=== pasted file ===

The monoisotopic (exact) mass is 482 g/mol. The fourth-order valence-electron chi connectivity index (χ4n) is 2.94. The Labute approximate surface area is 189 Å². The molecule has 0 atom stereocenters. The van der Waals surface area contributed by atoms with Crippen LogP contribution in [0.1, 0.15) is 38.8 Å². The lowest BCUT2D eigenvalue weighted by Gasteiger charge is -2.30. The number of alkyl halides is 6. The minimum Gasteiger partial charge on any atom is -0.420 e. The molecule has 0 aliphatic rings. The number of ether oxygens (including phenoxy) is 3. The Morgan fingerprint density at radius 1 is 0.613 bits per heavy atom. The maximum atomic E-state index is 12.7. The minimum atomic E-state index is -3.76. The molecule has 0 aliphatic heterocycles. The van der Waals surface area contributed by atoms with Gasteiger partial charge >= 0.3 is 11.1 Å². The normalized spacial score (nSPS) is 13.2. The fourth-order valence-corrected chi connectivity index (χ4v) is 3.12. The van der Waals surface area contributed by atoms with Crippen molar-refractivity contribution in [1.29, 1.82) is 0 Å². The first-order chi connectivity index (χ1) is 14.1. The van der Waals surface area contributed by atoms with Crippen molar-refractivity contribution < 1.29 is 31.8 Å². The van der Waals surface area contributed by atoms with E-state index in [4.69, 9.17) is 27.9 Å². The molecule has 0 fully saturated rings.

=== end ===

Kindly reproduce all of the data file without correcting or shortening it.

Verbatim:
The monoisotopic (exact) mass is 482 g/mol. The fourth-order valence-electron chi connectivity index (χ4n) is 2.94. The Labute approximate surface area is 189 Å². The molecule has 0 atom stereocenters. The van der Waals surface area contributed by atoms with Crippen LogP contribution in [0.1, 0.15) is 38.8 Å². The lowest BCUT2D eigenvalue weighted by Gasteiger charge is -2.30. The number of alkyl halides is 6. The minimum Gasteiger partial charge on any atom is -0.420 e. The molecule has 0 aliphatic rings. The number of ether oxygens (including phenoxy) is 3. The Morgan fingerprint density at radius 1 is 0.613 bits per heavy atom. The maximum atomic E-state index is 12.7. The minimum atomic E-state index is -3.76. The molecule has 0 aliphatic heterocycles. The van der Waals surface area contributed by atoms with Gasteiger partial charge >= 0.3 is 11.1 Å². The normalized spacial score (nSPS) is 13.2. The fourth-order valence-corrected chi connectivity index (χ4v) is 3.12. The van der Waals surface area contributed by atoms with Crippen molar-refractivity contribution in [1.29, 1.82) is 0 Å². The first-order chi connectivity index (χ1) is 14.1. The van der Waals surface area contributed by atoms with Crippen molar-refractivity contribution < 1.29 is 31.8 Å². The van der Waals surface area contributed by atoms with E-state index in [4.69, 9.17) is 27.9 Å². The molecule has 0 fully saturated rings.